Much has been written about how the median age of the
broadcast network audience has been rising, with younger viewers watching less
traditional television. A look at Nielsen season-to-date ratings for the 18-34,
18-49 and 25-54 demos doesn't show a huge difference in the percentages of
decline among three of the networks. With the exception of The CW's larger
discrepancies and NBC's rising numbers, networks are generally all in the same
leaky boat, losing viewers across demos.
And yet, there are still pockets of coveted millennials seeking out content that advertisers can reach. While many younger viewers are watching shows that rate higher for their demo than any other, lots of millennials are also tuning into series with an average viewer age more aligned with their parents' demos.
The most watched broadcast entertainment show among 18-34 millennial
viewers is ABC's Modern Family with a 3.8 rating through the first nine
weeks of the season, according to Nielsen data. Next is NBC's The Voice,
averaging a 3.7.
Proving that the broadcast networks are, indeed, broad in
their reach, the third-highest rated show among millennials is CBS' The Big
Bang Theory with a 3.4 rating, not as high as its 18-49 or 25-54 ratings
but still solid, and considered somewhat of a bonus audience for advertisers
that are buying it with 18-49 or 25-54 ratings guarantees.
Rounding out the top 10 among 18-34 viewers are Fox's Family Guy (3.3 demo rating), the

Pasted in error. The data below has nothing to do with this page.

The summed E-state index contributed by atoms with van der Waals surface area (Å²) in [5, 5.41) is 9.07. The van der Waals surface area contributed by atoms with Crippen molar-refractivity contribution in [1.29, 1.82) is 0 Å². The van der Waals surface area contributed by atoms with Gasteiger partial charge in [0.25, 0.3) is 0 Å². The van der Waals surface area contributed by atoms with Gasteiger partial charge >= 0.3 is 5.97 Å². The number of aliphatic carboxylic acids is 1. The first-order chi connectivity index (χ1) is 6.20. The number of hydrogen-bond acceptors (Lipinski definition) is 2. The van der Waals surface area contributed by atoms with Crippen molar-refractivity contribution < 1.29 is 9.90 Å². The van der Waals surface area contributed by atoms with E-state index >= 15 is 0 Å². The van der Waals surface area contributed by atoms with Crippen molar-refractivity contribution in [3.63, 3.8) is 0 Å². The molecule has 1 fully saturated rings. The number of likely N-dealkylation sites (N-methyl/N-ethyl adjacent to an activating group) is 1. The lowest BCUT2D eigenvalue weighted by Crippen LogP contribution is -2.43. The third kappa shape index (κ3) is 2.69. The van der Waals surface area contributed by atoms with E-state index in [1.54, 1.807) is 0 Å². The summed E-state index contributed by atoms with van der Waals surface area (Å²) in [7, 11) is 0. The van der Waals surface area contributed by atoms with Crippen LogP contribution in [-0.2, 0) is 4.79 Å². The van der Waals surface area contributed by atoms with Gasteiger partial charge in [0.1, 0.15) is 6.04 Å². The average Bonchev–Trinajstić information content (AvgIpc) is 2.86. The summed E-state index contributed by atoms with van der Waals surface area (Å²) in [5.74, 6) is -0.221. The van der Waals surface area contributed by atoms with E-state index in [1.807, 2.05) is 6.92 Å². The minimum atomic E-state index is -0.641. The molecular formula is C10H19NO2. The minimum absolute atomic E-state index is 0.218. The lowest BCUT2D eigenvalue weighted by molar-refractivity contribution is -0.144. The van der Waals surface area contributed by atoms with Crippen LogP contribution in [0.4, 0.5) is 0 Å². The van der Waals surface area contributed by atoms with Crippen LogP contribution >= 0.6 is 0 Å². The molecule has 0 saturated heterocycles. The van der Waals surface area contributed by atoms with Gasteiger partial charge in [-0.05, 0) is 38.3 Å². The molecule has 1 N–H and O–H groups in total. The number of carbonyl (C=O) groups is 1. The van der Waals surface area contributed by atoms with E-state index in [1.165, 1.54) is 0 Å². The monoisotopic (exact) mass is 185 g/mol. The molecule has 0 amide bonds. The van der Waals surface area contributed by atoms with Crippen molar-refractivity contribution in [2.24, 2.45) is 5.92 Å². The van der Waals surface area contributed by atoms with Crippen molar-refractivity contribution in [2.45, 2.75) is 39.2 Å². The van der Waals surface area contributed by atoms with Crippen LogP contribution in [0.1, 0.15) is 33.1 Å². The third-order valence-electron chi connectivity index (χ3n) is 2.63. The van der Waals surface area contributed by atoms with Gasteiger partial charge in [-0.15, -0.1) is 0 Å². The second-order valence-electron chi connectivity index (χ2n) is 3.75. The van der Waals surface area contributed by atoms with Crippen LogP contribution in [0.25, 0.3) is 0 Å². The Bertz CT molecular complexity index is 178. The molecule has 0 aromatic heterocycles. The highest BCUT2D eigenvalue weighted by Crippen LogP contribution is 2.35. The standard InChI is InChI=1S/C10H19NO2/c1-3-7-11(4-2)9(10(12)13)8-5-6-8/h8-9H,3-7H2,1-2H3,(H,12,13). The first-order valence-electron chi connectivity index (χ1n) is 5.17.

Tuesday edition of The Voice (3.2), Fox's The Simpsons (3.2), Fox's
Wednesday showing of The X Factor (3.0), ABC drama Once Upon a Time
(2.9), Fox sitcom New Girl (2.9) and ABC's Grey's Anatomy (2.8).
The ratings bear out that comedies skew younger than dramas.
Among the 23 shows that have a 2.0 or higher rating among millennials, 15 are
sitcoms or animated comedies. Four are the two editions each of The Voice and The X Factor, and only three are dramas. The dramas are Grey's
Anatomy, NBC freshman sci-fi drama Revolution (2.3) and ABC's second-year
drama Revenge (2.1).
All five of Fox's Sunday animation block shows -- Family
Guy, The Simpsons, American Dad (2.6), Bob's Burgers (2.4) and The Cleveland
Show (2.2) -- are over the 2.0 mark in the demo. They also have
among the youngest median age viewers on broadcast television. American Dad
has a median age of 30, Family Guy and Bob's Burgers are at 31, TheCleveland Show is 32 and The
Simpsons is at 33.
In terms of various demo shifts this season, ABC, across all
of its primetime programming, is averaging a 10.8% ratings decline in the 18-34
demo, compared to a decline of 12.8% among viewers 18-49 and 12.9% among
CBS is averaging a 20% decline in its 18-34 rating, compared
to a 17.9% drop in its 18-49 number and an 18.4% decline in its 25-54 audience.
Fox is averaging a 23.4% decline in its 18-34 rating,
compared to a 26.7% drop for 18-49 and 26.5% in 25-54.
The CW is averaging a 20.5% drop in its 18-34 rating,
compared to a 14.3% decline in its 18-49 rating and a 14.3% drop for 25-54.
Meanwhile, NBC, riding the wave created by the addition of
two nights of The Voice this season, is up 21.6% in its 18-34 rating, up
21.7% in 18-49 and 22.2% in the 25-54 demo.
Across the board, the five networks are down 8.8% in the
18-34 demo, 8.3% for 18-49 and 6.9% in 25-54.
All that said, of the total audience watching primetime
television this season, only 24 of the top 100 broadcast primetime
shows -- excluding football telecasts -- have a live-plus-same-day 18-34 rating of
2.0 or higher, while only six have an 18-34 rating higher than a 3.0 and
none have a rating higher than a 4.0.
In comparison, 40 of the top 100 shows have an 18-49 rating
of 2.0 or higher, 13 have an 18-49 rating higher than a 3.0 and three have a
rating higher than a 4.0.
For additional proof that broadcast television draws more